Bradford Pear dyed bowl

    From the album: Bowls and Platters

    Cherry stained and added golf wax
  8. Gerald

    Multi Layer Dye

    Though I would give a step by step on the dye for this platter. Turn the platter back and finish. Reverse and turn the rim leaving center. Now for the dye use dark color or black and sand that back. On this case violet. after sanding apply second color , red. Now after sanding with more emphasis toward the center and apply yellow. oh there is a groove on the outside of the color to define the color line. Then time for finish applied before turning the center and more layers of lacquer.
  9. Gerald

    Dye over lacquer

    I had an ornament with a plain look and decided to try dye. The piece had been finished with lacquer . I applied Chestnut stains dye over the lacquer. This dye has shellac about 5% in it. After the dye was dried with heat gun I applied lacquer. Now for the question will this treatment lead to finish failure?
  10. kmealy

    stain - dye or pigment?

    I was working on a finishing presentation last week. I thought I had a reference in one of my books on decoding Minwax stains into pigment, dye, or both. I don't use them too much any more, but I happened to use some Golden Oak a few weeks ago. I've had good luck with it on red oak and I know it's dye based. But I could not find the reference. After much looking, I wrote to Minwax tech support and asked. They told me all they used were pigments. Idiot. I wrote to Bob Flexner to see if he had ever done the catalog. Low and behold, it's in this week's blog entry. I guess I'm his "woodworking friend." https://www.popularwoodworking.com/woodworking-blogs/flexner-on-finishing-woodworking-blogs/is-there-pigment-or-dye-in-minwax-stains-does-it-matter
  11. Gerald

    Gift bowl w/flowers

    From the album: Hollow Forms

    Small hollow form with collar (cherry w/white oak and pecan w/padauk). Flowers turned from pecan and dyed w/ Chestnut Stains.
  12. Gerald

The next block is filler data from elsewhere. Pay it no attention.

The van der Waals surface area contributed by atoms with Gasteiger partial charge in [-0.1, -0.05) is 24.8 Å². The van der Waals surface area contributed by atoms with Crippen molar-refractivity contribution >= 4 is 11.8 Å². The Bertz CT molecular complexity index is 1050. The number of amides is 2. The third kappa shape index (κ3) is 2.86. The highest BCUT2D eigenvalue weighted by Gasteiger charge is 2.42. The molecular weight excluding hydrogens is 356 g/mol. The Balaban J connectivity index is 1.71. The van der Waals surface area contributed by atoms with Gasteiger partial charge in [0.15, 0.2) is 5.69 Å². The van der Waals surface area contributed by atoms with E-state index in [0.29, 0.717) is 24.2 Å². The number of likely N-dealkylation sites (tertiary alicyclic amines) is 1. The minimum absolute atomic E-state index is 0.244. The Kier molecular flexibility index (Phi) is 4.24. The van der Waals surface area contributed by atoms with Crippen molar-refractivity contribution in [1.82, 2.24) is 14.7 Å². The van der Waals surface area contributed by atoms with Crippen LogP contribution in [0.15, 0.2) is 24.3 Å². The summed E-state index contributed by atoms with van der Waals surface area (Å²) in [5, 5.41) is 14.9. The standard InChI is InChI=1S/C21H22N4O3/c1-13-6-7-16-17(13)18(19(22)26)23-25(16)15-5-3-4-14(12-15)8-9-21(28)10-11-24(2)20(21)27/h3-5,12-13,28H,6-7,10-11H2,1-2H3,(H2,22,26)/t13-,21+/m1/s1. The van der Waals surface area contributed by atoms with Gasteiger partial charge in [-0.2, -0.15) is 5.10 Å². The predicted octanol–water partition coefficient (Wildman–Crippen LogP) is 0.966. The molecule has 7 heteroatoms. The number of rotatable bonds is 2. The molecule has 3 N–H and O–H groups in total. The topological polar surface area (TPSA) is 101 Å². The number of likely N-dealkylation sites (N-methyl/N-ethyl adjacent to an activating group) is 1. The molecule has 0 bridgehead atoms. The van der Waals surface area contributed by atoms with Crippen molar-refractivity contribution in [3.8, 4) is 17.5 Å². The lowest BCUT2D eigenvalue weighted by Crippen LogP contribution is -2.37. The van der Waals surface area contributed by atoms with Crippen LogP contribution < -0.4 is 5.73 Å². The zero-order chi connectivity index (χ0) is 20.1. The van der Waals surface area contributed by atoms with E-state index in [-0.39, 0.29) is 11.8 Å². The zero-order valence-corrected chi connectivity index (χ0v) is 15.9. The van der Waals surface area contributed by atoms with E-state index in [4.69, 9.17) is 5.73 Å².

Curly Maple Dyed Rim (blue-green)

    From the album: Bowls and Platters

    Curly maple done in the Clewes style with rim dyed with Chestnut Stains layered in blue sanded down, then yellow and green. Finish on front is lacquer gloss.
  13. Michael Thuman

    to Spray or brush

    Hi all I am finishing a pine door with a medium brown water based dye, then two coats of shellac then water based poly. My problem is the dye on hardwood always colors everything evenly. The Pine is not acting that way. It seems to have some issue. When dyed it is even and uniform. But by the time the first coat of shellac is put on with a brush or foam brush the dye is not uniform. Would I be better off spraying the shellac? If so the alchol is quite flamable and I need to turn off the water tank and furnance. When I get home I will upload some pictures. My very kind spouse says she likes the variation. This is my first endevour with a closed cell softwood.
  14. Gerald

    Pecan dyed and gilt

    Here is one on the lathe today . Pecan turned with undercut , then dyed Chesney Stains Royal Blue , then applied gold golf cream.
  15. Gerald

    Curly maple platter

    Clewes did not make it so we had our own turning two weeks ago. Finically got thru with the finish work. Dyed with yellow and royal blue in Chestnut stains alcohol base. Back is shellac sealed and then Watco. Rubbed out with Mcguiar's rubbing cod and polishing cod. Then Renaissance wax.
  16. Gerald

    BOC in blue

    From the album: Hollow Forms

    Beads of Courage bowl dyed with Chestnut Stains with overlay of colors (royal blue, red, yellow) on pecan turning.